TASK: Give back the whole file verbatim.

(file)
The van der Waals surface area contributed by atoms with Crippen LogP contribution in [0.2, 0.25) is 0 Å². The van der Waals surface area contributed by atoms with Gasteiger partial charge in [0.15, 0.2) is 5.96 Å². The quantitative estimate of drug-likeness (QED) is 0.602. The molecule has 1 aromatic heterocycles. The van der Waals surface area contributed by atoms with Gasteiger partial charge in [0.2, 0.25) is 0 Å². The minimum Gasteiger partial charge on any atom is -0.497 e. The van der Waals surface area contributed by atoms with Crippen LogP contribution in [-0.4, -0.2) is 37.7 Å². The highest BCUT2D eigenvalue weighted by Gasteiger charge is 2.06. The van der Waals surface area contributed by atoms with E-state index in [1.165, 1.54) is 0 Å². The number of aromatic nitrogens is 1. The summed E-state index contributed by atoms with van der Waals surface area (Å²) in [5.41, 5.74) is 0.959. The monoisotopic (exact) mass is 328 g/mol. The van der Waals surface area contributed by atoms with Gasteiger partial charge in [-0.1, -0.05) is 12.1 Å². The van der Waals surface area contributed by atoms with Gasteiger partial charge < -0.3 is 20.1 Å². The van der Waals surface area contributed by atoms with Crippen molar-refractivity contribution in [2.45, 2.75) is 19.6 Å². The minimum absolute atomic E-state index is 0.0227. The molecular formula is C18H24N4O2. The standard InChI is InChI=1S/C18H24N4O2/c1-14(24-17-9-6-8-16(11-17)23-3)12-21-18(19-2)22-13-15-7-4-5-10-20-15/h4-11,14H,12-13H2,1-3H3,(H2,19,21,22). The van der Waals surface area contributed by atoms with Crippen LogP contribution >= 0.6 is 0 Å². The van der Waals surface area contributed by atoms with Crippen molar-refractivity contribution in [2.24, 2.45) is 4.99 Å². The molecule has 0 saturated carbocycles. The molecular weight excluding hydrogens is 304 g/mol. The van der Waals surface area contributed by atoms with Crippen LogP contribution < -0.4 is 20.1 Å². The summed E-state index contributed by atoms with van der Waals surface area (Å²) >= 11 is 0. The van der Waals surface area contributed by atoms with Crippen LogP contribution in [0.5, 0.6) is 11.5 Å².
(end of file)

The van der Waals surface area contributed by atoms with Crippen LogP contribution in [0.2, 0.25) is 0 Å². The van der Waals surface area contributed by atoms with Gasteiger partial charge in [0.15, 0.2) is 5.96 Å². The quantitative estimate of drug-likeness (QED) is 0.602. The molecule has 1 aromatic heterocycles. The van der Waals surface area contributed by atoms with Gasteiger partial charge in [0.2, 0.25) is 0 Å². The minimum Gasteiger partial charge on any atom is -0.497 e. The van der Waals surface area contributed by atoms with Crippen LogP contribution in [-0.4, -0.2) is 37.7 Å². The highest BCUT2D eigenvalue weighted by Gasteiger charge is 2.06. The van der Waals surface area contributed by atoms with E-state index in [1.165, 1.54) is 0 Å². The number of aromatic nitrogens is 1. The summed E-state index contributed by atoms with van der Waals surface area (Å²) in [5.41, 5.74) is 0.959. The monoisotopic (exact) mass is 328 g/mol. The van der Waals surface area contributed by atoms with Gasteiger partial charge in [-0.1, -0.05) is 12.1 Å². The van der Waals surface area contributed by atoms with Gasteiger partial charge < -0.3 is 20.1 Å². The van der Waals surface area contributed by atoms with Crippen molar-refractivity contribution in [2.45, 2.75) is 19.6 Å². The minimum absolute atomic E-state index is 0.0227. The molecular formula is C18H24N4O2. The standard InChI is InChI=1S/C18H24N4O2/c1-14(24-17-9-6-8-16(11-17)23-3)12-21-18(19-2)22-13-15-7-4-5-10-20-15/h4-11,14H,12-13H2,1-3H3,(H2,19,21,22). The van der Waals surface area contributed by atoms with Crippen LogP contribution >= 0.6 is 0 Å². The van der Waals surface area contributed by atoms with Crippen molar-refractivity contribution in [2.24, 2.45) is 4.99 Å². The molecule has 0 saturated carbocycles. The molecular weight excluding hydrogens is 304 g/mol. The van der Waals surface area contributed by atoms with Crippen LogP contribution < -0.4 is 20.1 Å². The summed E-state index contributed by atoms with van der Waals surface area (Å²) >= 11 is 0. The van der Waals surface area contributed by atoms with Crippen LogP contribution in [0.5, 0.6) is 11.5 Å².